Their timing was perfect. The 34 minute power outage set Twitter aglow with an average of 231,500 tweets per minute according to Elaine Filadelfo from Twitter’s media team. These are the moments when the power of Twitter as a giant community becomes apparent. From lighthearted conspiracies about Jake Harbaugh cutting the wires to jokes about Beyonce’s electrifying performance (insert groan here!) everyone joined in the fun. Oreo’s ad hit the mood spot-on– it was quickly retweeted over 14,500 times!

Retweets are the twitter goldmine for corporations! Think about it- if you see a sponsored tweet there’s a strong chance you will probably ignore it. BUT what if your friend retweets a sponsored tweet to you? Suddenly that same tweet gains personality –you now know that your friend they it to be funny/insightful/useful, etc. and  you will be more likely to check it out. Moreover if you like it then you may choose to retweet it yourself. This is what happened last night with Oreo’s tweet.

To be overly dramatic- last night Oreo was able to step outside of its corporate shell and mingle with the unwashed Twitter masses. This is the type of engagement that social media nuts drool over. Ironically, it is also the type of engagement that Coca-cola was attempting to stimulate last night through its astronomically expensive “Mirage” campaign. By all rights this should have been today’s social media story. Coke created a “choose-your-own-adventure” style commercial that pitted three groups of characters- #CokeBadlanders, #CokeShowgirls or #CokeCowboys- against each other attempting to win an elusive Coke. [spoiler alert: the Showgirls won!] Coke utilized all of their social media accounts to post real-time updates as the race progressed and to urge fans to cast their vote.

Coke planned this campaign for months and it shows. I was actually quite impressed with the way that they tailored their campaign to the cultures of the individual social media platforms.

On their Facebook page they added their own twist to the popular “ERMAHGERD” meme 

Over on Tumblr they tried their hands at making a glitterbomb giff:

“When you ask for Coke at a restaurant, but the server tells you they don’t have it.

According to mashable, over the course of the campaign which started January 22nd, 1.3 million people visited cokechase.com and over 900,000 votes were cast.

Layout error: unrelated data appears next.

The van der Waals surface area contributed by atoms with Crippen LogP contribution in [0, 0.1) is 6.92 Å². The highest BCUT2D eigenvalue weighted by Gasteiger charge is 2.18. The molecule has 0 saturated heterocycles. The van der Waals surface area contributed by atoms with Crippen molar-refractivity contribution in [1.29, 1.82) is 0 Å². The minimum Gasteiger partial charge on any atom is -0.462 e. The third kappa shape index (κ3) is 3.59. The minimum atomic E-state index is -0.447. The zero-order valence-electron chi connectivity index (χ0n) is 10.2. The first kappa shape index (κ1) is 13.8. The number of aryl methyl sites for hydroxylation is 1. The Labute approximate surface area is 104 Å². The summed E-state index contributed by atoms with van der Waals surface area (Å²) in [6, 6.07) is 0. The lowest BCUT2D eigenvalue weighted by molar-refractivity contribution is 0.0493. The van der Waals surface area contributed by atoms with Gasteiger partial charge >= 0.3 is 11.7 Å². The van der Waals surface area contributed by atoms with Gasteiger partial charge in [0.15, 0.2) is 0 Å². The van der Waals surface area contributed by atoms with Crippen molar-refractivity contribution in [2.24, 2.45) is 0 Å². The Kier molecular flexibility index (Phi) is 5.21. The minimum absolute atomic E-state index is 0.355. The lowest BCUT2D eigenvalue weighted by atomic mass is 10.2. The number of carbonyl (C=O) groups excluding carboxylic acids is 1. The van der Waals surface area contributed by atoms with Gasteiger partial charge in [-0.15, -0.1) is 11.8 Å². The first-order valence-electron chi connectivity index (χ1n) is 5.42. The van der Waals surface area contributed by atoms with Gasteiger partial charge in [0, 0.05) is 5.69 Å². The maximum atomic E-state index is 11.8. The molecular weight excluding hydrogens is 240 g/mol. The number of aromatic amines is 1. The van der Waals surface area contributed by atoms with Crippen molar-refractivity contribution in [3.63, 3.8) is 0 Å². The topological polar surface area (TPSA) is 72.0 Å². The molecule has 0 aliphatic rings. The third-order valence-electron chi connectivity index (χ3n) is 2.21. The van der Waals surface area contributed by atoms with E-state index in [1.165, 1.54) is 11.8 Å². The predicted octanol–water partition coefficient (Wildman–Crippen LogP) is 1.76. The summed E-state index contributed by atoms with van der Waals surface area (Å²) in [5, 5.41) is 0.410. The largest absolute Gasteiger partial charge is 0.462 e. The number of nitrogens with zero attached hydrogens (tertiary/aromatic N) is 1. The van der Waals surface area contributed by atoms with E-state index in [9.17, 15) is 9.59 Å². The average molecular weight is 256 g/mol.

Coke’s goal was to generate engagement with consumers in a way that would continue throughout the year. If engagement is generating laughter then sure Coke succeeded. My hunch, however, is that their idea of engagement hits closer to mimicking some form of a fan base and I’m just not convinced that this campaign did that- or really could ever do that.

I would argue that Pepsi’s behind the scenes spoof of the Coke Chase has probably generated a similarly amount of engagement for Pepsi as Coke Chase did for Coke. Coke’s advertisement was too overworked. Just like early 1990s websites went overboard on the bouncy icons and early 2000s movies went nuts on the computer generated graphics so I believe the current use of social media tends towards the “more is always better” Lady Gaga effect. While these campaigns use social media tools – they are less likely to reap the unique benefits of social media– such as engagement.

To engage in social media is to be willing to step away from the corporate hubbub and rules of marketing. It is in the conversation. Coke attempted to generate its own conversation. Oreo decided to simply join in. It is as simple as that.

Imagining an Interconnected World

Imagine a world that transcends national borders. Where distance has no meaning. Where all it takes is a cellphone to allow someone living in the inner city projects to communicate his or her thoughts in the same sphere as a trust-fund blue blood. Identity is fluid. This is the world in which we now live.COINsCon09_cloudNow before you dismiss me as an early-1990s internet idealist let me make it clear that there are tons of barriers still out there to be surmounted. Many people in the world cannot afford the technology necessary to link in to the network. Governments such as China and Iran erect firewalls to prevent external access. Moreover, the world of online interactions raises all sorts of other challenges. Anonymity also creates new opportunities for the dark side of human nature of emerge- from flame wars to stalking to identity theft.

Yet these detractions do not mean social media should be pushed aside. Technological innovations are changing the way that we interact with each other. Social media is far more than simply using Twitter and Facebook to procrastinate or gossip.